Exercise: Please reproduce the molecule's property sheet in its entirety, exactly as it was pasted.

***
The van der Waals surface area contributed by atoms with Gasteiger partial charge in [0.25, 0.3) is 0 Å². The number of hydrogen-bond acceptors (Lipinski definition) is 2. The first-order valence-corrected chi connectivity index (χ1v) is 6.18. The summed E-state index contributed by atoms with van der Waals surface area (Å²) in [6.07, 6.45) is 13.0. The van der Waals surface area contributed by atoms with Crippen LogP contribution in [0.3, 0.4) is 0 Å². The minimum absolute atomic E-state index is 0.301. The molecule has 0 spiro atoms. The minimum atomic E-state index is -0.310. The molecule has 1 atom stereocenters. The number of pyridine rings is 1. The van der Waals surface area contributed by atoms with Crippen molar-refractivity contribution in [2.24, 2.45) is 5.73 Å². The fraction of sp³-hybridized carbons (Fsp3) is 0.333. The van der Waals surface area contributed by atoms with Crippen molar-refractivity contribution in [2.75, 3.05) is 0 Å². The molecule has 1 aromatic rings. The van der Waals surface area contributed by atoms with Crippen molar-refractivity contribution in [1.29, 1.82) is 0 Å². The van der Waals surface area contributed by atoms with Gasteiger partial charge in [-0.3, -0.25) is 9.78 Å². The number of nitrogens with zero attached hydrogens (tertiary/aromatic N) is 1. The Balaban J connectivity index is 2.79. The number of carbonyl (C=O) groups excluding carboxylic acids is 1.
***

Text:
The van der Waals surface area contributed by atoms with Gasteiger partial charge in [0.25, 0.3) is 0 Å². The number of hydrogen-bond acceptors (Lipinski definition) is 2. The first-order valence-corrected chi connectivity index (χ1v) is 6.18. The summed E-state index contributed by atoms with van der Waals surface area (Å²) in [6.07, 6.45) is 13.0. The van der Waals surface area contributed by atoms with Crippen LogP contribution in [0.3, 0.4) is 0 Å². The minimum absolute atomic E-state index is 0.301. The molecule has 0 spiro atoms. The minimum atomic E-state index is -0.310. The molecule has 1 atom stereocenters. The number of pyridine rings is 1. The van der Waals surface area contributed by atoms with Crippen molar-refractivity contribution in [2.24, 2.45) is 5.73 Å². The fraction of sp³-hybridized carbons (Fsp3) is 0.333. The van der Waals surface area contributed by atoms with Crippen molar-refractivity contribution in [2.75, 3.05) is 0 Å². The molecule has 1 aromatic rings. The van der Waals surface area contributed by atoms with Crippen molar-refractivity contribution in [1.29, 1.82) is 0 Å². The van der Waals surface area contributed by atoms with Gasteiger partial charge in [-0.3, -0.25) is 9.78 Å². The number of nitrogens with zero attached hydrogens (tertiary/aromatic N) is 1. The Balaban J connectivity index is 2.79. The number of carbonyl (C=O) groups excluding carboxylic acids is 1.